A statistic that Irish tourism should be aware of is that it is estimated that a coach tour of 40 people is worth $15,000 to a local community for an overnight stay and between $3,000 to $7,000 for a day trip. Although these figures are calculated in America, I am sure rural TD’s across Ireland would see the significance of them. As of now the industry is closed with limited town services and some inter city services. Across the Atlantic, the UMA (United Motorcoach Association) and the ABA (American Bus Association) have pooled their lobby strength and resources to go to Government. They estimate that collectively their members will lose $8 billion in the next five months. Their request to Government is simple. As well as the assistance employees are getting, they want $10 billion in grants, a further $5 billion in interest free loans. Annoyance in the industry has is on the rise because the Government seem to be giving more support to the railways and airlines.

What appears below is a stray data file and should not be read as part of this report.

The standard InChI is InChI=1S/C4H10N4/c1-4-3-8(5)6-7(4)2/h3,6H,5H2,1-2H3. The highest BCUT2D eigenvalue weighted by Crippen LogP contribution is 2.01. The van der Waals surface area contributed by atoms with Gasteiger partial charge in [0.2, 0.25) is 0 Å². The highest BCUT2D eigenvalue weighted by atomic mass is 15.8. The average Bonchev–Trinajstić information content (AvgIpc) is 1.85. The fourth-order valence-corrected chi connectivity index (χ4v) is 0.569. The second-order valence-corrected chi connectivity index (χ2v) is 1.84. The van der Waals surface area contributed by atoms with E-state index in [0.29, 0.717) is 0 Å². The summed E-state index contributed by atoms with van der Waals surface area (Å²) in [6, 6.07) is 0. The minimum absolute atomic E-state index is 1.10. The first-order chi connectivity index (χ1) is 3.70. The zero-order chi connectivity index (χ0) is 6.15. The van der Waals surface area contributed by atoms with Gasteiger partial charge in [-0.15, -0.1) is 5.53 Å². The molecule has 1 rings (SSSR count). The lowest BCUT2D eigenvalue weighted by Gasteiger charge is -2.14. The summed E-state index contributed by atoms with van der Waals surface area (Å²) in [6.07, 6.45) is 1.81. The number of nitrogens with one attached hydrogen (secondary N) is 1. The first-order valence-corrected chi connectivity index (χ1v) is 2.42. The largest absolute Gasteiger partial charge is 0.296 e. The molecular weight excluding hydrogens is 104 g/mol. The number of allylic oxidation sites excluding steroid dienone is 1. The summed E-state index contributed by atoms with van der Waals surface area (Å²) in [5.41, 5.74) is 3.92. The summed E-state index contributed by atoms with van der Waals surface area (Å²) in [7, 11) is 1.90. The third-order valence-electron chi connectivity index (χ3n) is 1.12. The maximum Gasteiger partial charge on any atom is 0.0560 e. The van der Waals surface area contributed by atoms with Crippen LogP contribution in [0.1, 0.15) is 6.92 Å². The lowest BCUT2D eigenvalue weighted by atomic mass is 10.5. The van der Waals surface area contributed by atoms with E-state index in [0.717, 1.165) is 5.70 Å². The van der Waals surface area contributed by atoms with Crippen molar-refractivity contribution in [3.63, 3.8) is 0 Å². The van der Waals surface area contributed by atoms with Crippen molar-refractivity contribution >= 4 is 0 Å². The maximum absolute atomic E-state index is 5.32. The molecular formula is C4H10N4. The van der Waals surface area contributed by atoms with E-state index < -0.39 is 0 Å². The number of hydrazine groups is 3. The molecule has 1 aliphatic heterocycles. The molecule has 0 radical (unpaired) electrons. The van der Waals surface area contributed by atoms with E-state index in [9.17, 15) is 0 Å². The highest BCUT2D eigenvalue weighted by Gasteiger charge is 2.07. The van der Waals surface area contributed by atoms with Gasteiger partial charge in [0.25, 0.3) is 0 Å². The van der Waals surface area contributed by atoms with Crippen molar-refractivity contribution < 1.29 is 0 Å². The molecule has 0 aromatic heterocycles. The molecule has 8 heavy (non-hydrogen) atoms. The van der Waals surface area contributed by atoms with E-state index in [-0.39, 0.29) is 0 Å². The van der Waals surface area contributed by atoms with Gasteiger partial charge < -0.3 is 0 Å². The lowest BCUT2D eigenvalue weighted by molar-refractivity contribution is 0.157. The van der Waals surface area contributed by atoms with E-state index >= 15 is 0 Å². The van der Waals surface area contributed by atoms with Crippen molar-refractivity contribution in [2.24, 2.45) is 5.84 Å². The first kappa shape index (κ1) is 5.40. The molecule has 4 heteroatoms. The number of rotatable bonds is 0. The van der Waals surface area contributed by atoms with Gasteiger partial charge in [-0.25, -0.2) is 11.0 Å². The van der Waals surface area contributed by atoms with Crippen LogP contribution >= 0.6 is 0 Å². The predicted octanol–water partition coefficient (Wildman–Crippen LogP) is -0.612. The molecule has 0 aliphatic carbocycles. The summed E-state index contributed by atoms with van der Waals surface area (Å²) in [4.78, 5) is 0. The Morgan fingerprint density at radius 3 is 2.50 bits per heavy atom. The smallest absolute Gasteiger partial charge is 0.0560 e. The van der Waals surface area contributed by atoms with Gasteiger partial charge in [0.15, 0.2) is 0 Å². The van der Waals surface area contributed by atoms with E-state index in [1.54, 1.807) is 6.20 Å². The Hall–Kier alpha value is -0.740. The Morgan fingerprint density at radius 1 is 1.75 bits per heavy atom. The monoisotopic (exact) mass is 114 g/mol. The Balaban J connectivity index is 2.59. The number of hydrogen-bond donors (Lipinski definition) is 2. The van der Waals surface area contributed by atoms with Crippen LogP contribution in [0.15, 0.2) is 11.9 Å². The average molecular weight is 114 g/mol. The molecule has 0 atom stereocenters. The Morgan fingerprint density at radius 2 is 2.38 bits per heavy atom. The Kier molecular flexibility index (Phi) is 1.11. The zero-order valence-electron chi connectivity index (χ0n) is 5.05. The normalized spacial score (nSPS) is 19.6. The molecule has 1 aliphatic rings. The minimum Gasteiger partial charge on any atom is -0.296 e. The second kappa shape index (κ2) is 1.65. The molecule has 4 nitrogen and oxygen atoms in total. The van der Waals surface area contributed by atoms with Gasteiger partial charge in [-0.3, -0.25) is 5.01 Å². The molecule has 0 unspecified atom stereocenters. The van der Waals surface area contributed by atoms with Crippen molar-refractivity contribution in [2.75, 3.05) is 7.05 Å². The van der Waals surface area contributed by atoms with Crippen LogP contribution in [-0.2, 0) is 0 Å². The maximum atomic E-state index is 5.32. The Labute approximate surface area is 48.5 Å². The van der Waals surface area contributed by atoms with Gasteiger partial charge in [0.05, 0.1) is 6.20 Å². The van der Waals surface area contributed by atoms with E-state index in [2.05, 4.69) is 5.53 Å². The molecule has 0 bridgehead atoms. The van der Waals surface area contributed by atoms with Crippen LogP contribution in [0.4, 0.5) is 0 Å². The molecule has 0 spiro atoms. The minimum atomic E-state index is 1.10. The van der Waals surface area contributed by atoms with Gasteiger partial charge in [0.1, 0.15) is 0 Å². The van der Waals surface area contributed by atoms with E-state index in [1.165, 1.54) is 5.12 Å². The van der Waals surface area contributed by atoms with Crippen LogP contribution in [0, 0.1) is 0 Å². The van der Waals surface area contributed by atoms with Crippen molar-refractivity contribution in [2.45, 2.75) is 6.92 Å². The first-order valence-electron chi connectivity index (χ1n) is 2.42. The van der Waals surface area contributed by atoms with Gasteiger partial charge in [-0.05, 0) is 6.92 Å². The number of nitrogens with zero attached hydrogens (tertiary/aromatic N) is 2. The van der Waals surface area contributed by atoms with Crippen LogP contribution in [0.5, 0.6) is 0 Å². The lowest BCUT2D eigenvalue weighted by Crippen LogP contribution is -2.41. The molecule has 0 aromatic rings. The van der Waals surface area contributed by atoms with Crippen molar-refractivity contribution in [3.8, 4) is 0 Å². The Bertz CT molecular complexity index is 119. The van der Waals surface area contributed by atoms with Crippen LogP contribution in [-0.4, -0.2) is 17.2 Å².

Conclusion & Verdict
All three speakers relayed similar stories – compounds full of idle buses, uncertainty for the future and a fear that people may be reluctant to travel by bus in the short term. Similar too are the demands made of their Governments. Will they listen?
In Ireland we have the same problems. For everybody the biggest challenge will be restarting their business, having enough money to do it. Here, the assistance of the State is vital. If this were a conventional War, we would have an infrastructure to rebuild, thankfully that is not the case. Rebuilding and restarting the economy is the real test, there is no doubt there is still a lot of uncertainty about how this will pan out and how soon we will see any normal consistent trading. When the medics have the virus defeated, bus and coach operators will be the new front line. One comment singled out was made by Anna Grönlund when she suggested there was a need to relax some legislation, a big statement for someone involved in the inner workings of the IRU. Maybe this is a front operator associations should focus on.